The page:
High-Tech Golf Clubs
Can New Golf-Club Technology and Design Improve Your Game? Maybe Yes. Maybe No.
From the Print Edition:
George Burns, Winter 94/95
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These clubs are not made for players like Jack Nicklaus or Greg Norman or Nick Faldo, though their names can be found on plenty of high-tech golf equipment. Occasionally you can even find them playing these clubs. High-tech clubs are made for high-handicap players with money to burn and a burning desire to get that handicap below 30 for the first time.
"When I was working for MacGregor," says Clay Long, a club-design consultant in Albany, Georgia, "we often talked about the fact that we were making clubs that 30-handicappers used, but we had to get a Jack Nicklaus or a Greg Norman to play them or endorse them so the 30-handicapper would buy them. And a guy who's a 30 handicapper doesn't know the difference between a good club and a bad club because he can't hit it on the face more than one out of 10 swings."
Pro golfers make their livelihood from the way they swing what they swing. They are usually the first to use high-tech products; metal woods and perimeter-weighted (cavity-backed) irons are in prolific use on the pro tours. Players often think that steel shafts give them the best feel for their iron shots, thus they often use graphite shafts in their metal-headed drivers. You can find some titanium shafts in use on the tour; other players use graphite shafts with a boron tip for added strength.
Golf-club manufacturers make their money selling clubs to amateur golfers, and the fact is that high-tech golf clubs are generally perceived by the everyday player as improving their games. That's why they will spend $1,100 for a set of Ping Zing 2 irons with graphite shafts, $300 for a Callaway metal wood or $150 for a new Callaway Big Bertha iron. And that's why Long and hundreds of other golf-club designers devote their days to finding the right combination of material and design that will lower your handicap to 29 without altering that 15-piece swing you can't take out of town because no one has parts.
The high-tech golf club is generationally different from its predecessors in three important areas. New materials like graphite allow it to be lighter. New designs allow the "sweet spot," the area of the club where solid contact is made, to be bigger. And new manufacturing techniques allow greater consistency club to club, set to set.
Graphite is the material that has had the single greatest impact on the game and it has come a long way from the introduction of the whippy graphite shafts of 20 years ago. Graphite consists of carbon fibers embedded in varying materials. Because its strength-to-weight ratio is better than steel, more of the weight of the club can be shifted to the club head. "We're using military-grade graphite materials that are very light and very strong," says Dan Callicott, vice president of Mitsushiba International. "We have much more flexibility in design with graphite. We can mold it into many different shapes that allow us to make shafts with varying flex and flex points."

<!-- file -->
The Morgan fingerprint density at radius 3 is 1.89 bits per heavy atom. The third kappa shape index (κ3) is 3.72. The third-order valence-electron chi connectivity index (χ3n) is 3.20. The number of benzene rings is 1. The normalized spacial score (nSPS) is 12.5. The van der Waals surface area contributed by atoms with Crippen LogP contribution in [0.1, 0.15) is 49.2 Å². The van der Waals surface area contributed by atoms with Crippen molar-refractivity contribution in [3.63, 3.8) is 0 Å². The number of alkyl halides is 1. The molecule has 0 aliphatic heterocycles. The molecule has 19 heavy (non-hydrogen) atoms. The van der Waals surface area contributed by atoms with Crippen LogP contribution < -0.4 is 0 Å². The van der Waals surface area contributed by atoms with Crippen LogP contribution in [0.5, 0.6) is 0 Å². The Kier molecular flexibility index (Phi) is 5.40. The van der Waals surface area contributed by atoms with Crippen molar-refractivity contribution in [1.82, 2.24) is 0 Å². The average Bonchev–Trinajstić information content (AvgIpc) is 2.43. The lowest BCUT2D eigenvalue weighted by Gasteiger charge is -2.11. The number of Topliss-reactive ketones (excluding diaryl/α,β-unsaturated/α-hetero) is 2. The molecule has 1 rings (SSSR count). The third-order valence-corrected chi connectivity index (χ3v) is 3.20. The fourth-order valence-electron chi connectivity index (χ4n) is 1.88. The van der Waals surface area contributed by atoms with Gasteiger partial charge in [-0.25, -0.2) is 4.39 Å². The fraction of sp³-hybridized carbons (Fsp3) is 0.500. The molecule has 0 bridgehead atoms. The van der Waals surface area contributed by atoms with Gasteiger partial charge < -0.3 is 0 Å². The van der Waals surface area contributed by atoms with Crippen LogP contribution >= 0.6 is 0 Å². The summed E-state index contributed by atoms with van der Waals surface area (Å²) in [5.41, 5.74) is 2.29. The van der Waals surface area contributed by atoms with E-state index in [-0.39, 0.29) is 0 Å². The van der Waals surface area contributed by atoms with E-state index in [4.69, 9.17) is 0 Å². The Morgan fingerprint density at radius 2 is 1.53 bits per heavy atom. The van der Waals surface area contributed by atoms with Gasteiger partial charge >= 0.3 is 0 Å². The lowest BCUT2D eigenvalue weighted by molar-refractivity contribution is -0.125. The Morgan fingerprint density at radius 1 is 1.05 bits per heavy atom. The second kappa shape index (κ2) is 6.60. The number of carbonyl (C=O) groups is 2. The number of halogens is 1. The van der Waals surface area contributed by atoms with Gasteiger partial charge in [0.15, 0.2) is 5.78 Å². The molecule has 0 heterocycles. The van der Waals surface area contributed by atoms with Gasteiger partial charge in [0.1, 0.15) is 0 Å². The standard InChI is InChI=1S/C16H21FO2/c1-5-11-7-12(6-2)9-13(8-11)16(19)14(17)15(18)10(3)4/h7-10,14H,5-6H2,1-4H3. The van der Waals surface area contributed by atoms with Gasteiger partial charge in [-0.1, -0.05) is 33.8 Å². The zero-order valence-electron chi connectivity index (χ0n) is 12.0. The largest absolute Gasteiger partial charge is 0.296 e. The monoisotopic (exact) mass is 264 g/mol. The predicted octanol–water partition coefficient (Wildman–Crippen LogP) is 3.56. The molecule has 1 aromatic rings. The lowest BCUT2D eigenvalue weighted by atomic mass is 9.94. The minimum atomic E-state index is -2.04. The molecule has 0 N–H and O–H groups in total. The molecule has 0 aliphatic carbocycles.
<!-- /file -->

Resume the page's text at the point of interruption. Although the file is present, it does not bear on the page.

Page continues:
Other materials, like titanium, Kevlar (a Dupont product used in bulletproof clothing), boron and ceramics are used in shafts. At a recent golf-equipment show, manufacturers unveiled titanium metal woods. But as a material, graphite remains kind of high-tech.
Callicott's company, like all club makers, takes advantage of computer manufacturing that allows new designs to be developed and produced quickly. Computers connected to milling machines can cut a master club head, which can then be used to create the molds in which thousands of identical clubs will be cast. This is a vast departure from the days when clubs were produced by artisans, with irons made on a blacksmith's anvil and woods created with the skill of a cabinetmaker.
"The average golf club is far better than it was 15 years ago," says Long. "Even guys buying them at Kmart can get good clubs these days."
You won't find Karsten Solheim at Kmart, however. Solheim invented Ping golf clubs and in so doing he became the father of high-tech golf. His clubs are among the most popular and expensive in the world market. His ideas fostered a revolution in club-making that rolls on unabated today. And to think it all started when Solheim, an engineer with General Electric in Syracuse, New York, in the early 1960s, thought about how he could apply the physics of a tennis racket to a putter. It was the beginning of the concept of perimeter weighting, and Solheim first applied it to putters.
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